MAE WEST appears (briefly) to lobby President Harding for Eugene Debs' release during the early 1920s in a new book.
• • Democracy's Prisoner: Eugene V. Debs, the Great War, and the Right to Dissent by Ernest Freeberg [Massachusetts: Harvard University Press, 380 pages] would certainly have struck a sympathetic chord with City Hall nose-thumber Mae West.
• • Book reviewer Peter Richardson writes: Before World War I, a radical journal could reach 700,000 American households, and socialism was what William James might call "a live hypothesis." The impassioned speeches of labor organizer, Socialist leader, and five-time presidential candidate Eugene V. Debs [5 November 1855 — 20 October 1926] were nothing short of evangelical in tone and effect. (He once called socialism "merely Christianity in action.") Debs inspired groups large and small, and his remarkable charisma is what most concerned the powers that were. For the historical parallel to hold, we must imagine a third-party presidential candidate today who could receive 1 million votes without leaving his prison cell — — and a roaring ovation from his fellow inmates when he finally did. According to historian Ernest Freeberg, it was precisely Debs' virtuosity that forced America to grapple with the limits of dissent. . . [selection from a book review in The Los Angeles Times, 15 June 2008].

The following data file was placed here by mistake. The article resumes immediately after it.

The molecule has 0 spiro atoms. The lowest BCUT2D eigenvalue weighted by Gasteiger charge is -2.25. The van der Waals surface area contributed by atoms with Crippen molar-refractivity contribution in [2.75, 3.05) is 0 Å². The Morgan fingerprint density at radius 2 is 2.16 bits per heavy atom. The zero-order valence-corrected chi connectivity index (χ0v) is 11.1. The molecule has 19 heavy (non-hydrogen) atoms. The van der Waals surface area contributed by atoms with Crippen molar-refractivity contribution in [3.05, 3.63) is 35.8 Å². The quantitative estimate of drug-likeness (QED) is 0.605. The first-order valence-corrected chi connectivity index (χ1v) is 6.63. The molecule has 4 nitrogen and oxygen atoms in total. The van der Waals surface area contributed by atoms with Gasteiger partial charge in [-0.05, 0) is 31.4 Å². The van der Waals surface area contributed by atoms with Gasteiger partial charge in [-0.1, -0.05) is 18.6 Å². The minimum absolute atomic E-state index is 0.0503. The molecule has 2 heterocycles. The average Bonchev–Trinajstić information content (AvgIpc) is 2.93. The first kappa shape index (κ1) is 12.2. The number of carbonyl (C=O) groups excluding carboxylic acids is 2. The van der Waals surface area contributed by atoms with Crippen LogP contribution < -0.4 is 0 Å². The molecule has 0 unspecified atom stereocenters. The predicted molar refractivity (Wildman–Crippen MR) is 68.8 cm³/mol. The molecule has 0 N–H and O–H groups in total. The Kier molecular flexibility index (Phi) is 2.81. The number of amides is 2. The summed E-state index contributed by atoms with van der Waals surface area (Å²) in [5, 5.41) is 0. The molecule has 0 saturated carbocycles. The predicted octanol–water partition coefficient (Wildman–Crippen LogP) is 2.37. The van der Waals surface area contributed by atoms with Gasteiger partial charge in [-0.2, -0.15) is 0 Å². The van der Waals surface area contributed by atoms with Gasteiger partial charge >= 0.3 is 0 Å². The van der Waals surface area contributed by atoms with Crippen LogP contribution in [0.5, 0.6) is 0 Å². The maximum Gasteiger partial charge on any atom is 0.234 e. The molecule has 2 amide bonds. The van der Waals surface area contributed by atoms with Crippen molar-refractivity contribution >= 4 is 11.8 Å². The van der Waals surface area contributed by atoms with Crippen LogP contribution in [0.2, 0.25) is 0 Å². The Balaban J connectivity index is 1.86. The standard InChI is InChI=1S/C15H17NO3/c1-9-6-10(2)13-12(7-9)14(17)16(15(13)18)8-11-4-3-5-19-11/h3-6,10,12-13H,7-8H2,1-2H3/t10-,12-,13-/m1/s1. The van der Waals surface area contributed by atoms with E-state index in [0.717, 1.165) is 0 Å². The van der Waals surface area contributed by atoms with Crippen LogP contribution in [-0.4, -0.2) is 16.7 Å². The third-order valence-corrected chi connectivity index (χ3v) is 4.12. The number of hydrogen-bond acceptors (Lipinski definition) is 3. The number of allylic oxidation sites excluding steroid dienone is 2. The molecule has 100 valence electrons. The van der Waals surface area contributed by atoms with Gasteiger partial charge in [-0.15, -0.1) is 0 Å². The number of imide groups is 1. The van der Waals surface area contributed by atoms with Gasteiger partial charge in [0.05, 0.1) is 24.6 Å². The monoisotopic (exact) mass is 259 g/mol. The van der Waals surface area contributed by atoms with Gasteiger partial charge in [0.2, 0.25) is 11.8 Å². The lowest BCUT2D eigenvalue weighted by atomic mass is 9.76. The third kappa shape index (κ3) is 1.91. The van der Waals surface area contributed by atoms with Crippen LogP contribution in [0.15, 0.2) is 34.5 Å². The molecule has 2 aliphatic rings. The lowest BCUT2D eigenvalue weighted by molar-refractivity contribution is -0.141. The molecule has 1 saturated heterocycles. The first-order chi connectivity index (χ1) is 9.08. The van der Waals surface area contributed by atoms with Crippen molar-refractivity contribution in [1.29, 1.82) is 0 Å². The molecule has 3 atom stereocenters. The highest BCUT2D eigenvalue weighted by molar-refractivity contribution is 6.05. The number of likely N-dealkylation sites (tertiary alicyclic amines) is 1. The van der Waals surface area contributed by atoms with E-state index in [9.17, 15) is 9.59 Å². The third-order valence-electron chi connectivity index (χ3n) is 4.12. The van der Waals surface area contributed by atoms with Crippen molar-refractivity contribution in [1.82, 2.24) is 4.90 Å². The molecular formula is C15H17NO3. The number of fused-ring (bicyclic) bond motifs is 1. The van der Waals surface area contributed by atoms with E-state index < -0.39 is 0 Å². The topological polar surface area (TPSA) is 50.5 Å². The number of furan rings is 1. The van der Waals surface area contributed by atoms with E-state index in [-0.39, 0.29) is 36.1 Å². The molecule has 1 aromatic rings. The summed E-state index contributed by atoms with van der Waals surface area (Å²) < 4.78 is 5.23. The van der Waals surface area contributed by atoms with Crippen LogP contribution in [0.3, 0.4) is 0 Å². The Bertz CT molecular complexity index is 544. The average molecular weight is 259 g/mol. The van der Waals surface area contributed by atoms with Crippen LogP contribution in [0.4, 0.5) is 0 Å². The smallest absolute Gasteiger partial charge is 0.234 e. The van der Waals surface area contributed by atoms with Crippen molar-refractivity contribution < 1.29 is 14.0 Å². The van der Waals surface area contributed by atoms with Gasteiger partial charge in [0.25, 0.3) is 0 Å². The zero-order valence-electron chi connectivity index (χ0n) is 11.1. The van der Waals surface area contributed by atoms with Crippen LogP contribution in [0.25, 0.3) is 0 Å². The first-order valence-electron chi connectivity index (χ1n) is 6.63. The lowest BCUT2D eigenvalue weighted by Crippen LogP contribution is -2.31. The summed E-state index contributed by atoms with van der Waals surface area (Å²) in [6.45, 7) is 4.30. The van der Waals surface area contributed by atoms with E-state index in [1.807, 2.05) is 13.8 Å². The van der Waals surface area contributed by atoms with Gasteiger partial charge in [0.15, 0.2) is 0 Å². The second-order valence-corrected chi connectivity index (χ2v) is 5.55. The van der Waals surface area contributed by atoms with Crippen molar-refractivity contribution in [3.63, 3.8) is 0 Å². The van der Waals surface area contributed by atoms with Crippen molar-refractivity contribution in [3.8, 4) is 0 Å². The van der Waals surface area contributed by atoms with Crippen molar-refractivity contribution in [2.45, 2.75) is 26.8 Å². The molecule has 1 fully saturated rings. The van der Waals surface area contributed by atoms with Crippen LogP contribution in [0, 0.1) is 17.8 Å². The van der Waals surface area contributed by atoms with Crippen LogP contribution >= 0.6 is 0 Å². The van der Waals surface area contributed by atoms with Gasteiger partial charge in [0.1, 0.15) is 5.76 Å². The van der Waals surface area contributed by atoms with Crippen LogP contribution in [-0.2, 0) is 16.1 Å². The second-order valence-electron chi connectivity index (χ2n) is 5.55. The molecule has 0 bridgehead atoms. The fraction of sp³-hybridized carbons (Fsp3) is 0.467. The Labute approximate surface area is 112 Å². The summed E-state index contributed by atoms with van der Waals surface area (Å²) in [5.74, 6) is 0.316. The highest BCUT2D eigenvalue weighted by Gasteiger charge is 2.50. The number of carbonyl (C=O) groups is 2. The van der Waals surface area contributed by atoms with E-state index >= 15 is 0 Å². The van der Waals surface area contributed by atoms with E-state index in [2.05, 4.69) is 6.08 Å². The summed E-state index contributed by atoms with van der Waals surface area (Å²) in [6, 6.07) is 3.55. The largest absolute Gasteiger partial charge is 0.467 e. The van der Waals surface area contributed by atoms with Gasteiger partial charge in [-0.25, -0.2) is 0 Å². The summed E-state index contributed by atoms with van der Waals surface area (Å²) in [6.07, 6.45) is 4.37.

• • Ohio native Warren Harding [2 November 1865 — 2 August 1923] was a politician and the twenty-ninth President of the USA, serving from 1921—1923; his term ended when he died from a heart attack at age 57.
• • During World War I, Debs made an antiwar speech and got 20 years for violating the 1917 Espionage Act. President Warren Harding commuted the sentence to time served in 1921.
• • It is hoped that Ernest Freeberg got his Mae-facts straight — — unlike idiotic Niall Palmer who blissfully showed his dunder-headed side in his book The Twenties in America: Politics and History [Edinburgh University Press, 2006] with error-ridden sentences such as this one on page 57: "Hollywood 'vamp,' Mae West, took full advantage of her rising fame when she petitioned the White House for the release of Eugene Debs."
• • Please note, Niall Palmer, that Mae West did not make a motion picture in Hollywood until 1932, nine years after Pres. Harding died — — and eleven years after she wrote to him in the White House.
• • Come up and see Mae every day online: http://MaeWest.blogspot.com/
• • Photo: • • Mae West • • none • •